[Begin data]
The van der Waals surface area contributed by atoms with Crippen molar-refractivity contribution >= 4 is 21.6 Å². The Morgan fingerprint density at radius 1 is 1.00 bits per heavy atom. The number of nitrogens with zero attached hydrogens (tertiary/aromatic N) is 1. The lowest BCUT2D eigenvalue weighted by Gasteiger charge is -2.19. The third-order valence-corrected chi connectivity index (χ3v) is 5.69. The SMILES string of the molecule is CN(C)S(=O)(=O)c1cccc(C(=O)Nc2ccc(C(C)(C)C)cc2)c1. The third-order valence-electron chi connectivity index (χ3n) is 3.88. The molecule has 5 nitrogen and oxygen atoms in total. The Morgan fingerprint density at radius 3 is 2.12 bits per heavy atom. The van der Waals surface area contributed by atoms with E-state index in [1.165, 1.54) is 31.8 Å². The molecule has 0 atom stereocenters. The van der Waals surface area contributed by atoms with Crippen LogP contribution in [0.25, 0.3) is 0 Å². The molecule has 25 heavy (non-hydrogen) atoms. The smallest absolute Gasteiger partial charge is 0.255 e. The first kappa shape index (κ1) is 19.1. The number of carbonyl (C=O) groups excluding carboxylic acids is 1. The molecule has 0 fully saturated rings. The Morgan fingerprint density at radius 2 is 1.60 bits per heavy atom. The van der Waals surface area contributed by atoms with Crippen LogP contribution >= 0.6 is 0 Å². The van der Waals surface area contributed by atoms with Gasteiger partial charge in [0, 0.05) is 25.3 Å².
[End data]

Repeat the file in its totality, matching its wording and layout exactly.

The van der Waals surface area contributed by atoms with Crippen molar-refractivity contribution >= 4 is 21.6 Å². The Morgan fingerprint density at radius 1 is 1.00 bits per heavy atom. The number of nitrogens with zero attached hydrogens (tertiary/aromatic N) is 1. The lowest BCUT2D eigenvalue weighted by Gasteiger charge is -2.19. The third-order valence-corrected chi connectivity index (χ3v) is 5.69. The SMILES string of the molecule is CN(C)S(=O)(=O)c1cccc(C(=O)Nc2ccc(C(C)(C)C)cc2)c1. The third-order valence-electron chi connectivity index (χ3n) is 3.88. The molecule has 5 nitrogen and oxygen atoms in total. The Morgan fingerprint density at radius 3 is 2.12 bits per heavy atom. The van der Waals surface area contributed by atoms with E-state index in [1.165, 1.54) is 31.8 Å². The molecule has 0 atom stereocenters. The van der Waals surface area contributed by atoms with Crippen LogP contribution in [0.25, 0.3) is 0 Å². The molecule has 25 heavy (non-hydrogen) atoms. The smallest absolute Gasteiger partial charge is 0.255 e. The first kappa shape index (κ1) is 19.1. The number of carbonyl (C=O) groups excluding carboxylic acids is 1. The molecule has 0 fully saturated rings. The Morgan fingerprint density at radius 2 is 1.60 bits per heavy atom. The van der Waals surface area contributed by atoms with Crippen LogP contribution >= 0.6 is 0 Å². The van der Waals surface area contributed by atoms with Gasteiger partial charge in [0, 0.05) is 25.3 Å².